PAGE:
Maybe it was Self-Stitched September burn-out, or maybe the total lack of work/life balance this month but October has been so very un-productive.
This is a post I’ve tried to write many times but it never quite feels right. Change is a constant as we all know, but some of us take longer to settle into it than others. I needed to press pause on blogging for a while to have the space to do so. The not-so-new now job is moving a long and requires both mental and physical energy with a team of 24 staff looking to me for answers and direction and my desperation not to let anyone down saw me committing to too much and feeling overwhelmed. So for everyone who has emailed, twittered and messaged me thank you for your thoughts and I’m so sorry I didn’t have my s#!t together enough to respond.
So why am I finally hitting publish now, im-perfect as it feels? It’s the oldest cliche in the book – life is just too short for perfectionism. Recently, my 60-year-old vegan, bike-riding, physical-labouring, healthy as an ox father had a blood-clot which travelled to his brain causing a stroke and throwing our small family into upheaval. When I got the call I was at work – busy and stressed as usual – but it all fell away and priorities re-aligned in seconds. He was rushed into surgery at the National Hospital for Neurology and Neurosurgery where they unsuccessfully tried to break up the clot before entering the High Dependency Unit. My sister in Melbourne flew back to London. Dad is okay, now.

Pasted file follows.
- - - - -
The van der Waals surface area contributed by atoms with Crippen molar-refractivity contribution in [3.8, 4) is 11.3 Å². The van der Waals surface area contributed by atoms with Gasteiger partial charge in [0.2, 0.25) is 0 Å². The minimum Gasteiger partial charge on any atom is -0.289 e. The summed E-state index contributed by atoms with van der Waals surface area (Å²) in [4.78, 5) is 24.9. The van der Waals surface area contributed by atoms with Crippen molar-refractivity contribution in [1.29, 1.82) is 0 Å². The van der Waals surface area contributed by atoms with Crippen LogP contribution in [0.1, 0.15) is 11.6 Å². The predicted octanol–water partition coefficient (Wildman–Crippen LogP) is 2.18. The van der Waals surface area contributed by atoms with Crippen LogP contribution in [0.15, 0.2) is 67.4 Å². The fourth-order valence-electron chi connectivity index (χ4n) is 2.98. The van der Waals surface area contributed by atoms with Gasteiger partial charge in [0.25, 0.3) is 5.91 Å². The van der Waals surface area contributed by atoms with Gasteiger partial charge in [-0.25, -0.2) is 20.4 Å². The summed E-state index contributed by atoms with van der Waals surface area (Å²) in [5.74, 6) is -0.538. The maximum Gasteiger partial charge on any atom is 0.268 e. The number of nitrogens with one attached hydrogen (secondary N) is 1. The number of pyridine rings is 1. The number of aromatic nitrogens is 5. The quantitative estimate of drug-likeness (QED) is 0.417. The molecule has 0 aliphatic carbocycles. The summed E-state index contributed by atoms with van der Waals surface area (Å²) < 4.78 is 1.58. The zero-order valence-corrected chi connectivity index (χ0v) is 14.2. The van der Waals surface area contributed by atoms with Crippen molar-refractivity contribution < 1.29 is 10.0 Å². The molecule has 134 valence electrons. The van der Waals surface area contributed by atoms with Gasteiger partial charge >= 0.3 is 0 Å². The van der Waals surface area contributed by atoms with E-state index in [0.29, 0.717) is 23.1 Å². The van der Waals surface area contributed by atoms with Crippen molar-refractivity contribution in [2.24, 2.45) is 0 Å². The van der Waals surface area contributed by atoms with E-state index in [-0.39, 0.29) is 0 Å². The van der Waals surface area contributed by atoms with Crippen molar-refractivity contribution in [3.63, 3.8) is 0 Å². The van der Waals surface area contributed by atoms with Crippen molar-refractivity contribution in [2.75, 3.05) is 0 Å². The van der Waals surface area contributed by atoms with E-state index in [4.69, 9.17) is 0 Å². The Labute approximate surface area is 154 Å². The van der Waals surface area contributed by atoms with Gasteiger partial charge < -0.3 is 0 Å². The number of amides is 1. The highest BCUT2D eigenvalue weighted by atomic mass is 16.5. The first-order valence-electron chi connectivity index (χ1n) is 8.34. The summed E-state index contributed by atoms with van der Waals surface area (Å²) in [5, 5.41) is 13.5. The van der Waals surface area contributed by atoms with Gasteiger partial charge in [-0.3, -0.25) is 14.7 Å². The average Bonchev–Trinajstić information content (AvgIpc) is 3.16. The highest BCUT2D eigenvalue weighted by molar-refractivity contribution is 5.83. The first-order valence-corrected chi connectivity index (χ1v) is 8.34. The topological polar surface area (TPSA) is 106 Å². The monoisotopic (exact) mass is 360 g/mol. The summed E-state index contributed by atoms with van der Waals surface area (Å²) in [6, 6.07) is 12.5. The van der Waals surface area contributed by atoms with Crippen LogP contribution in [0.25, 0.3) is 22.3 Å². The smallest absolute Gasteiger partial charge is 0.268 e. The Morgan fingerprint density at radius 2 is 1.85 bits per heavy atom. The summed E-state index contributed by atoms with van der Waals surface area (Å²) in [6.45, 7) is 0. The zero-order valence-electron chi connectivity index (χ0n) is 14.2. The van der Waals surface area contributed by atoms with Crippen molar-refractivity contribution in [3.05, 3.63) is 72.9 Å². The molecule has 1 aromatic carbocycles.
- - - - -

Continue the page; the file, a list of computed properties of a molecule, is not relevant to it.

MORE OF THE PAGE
He’s been home now for a couple of weeks and whilst we had another scare* on Monday which resulted in a night back at UCL he is on the mend. We got lucky – he can talk fine, he can walk, he’s alive. We got lucky.
Other people don’t, in the relatives room of the HDU, there were so many conversations and stories of those who had been there for many months and you wonder how and you wonder why.
Dad is a musical person, so his biggest frustration is the weakness on his left side making it hard for him to play guitar and the remaining confusion in the affected part of his brain makes listening to music frustrating. It just reminds you that your ability to indulge in your passion can all go so quickly. So, sometimes, I sew…
*Everyone should know the F.A.S.T. Test for stroke, please share it.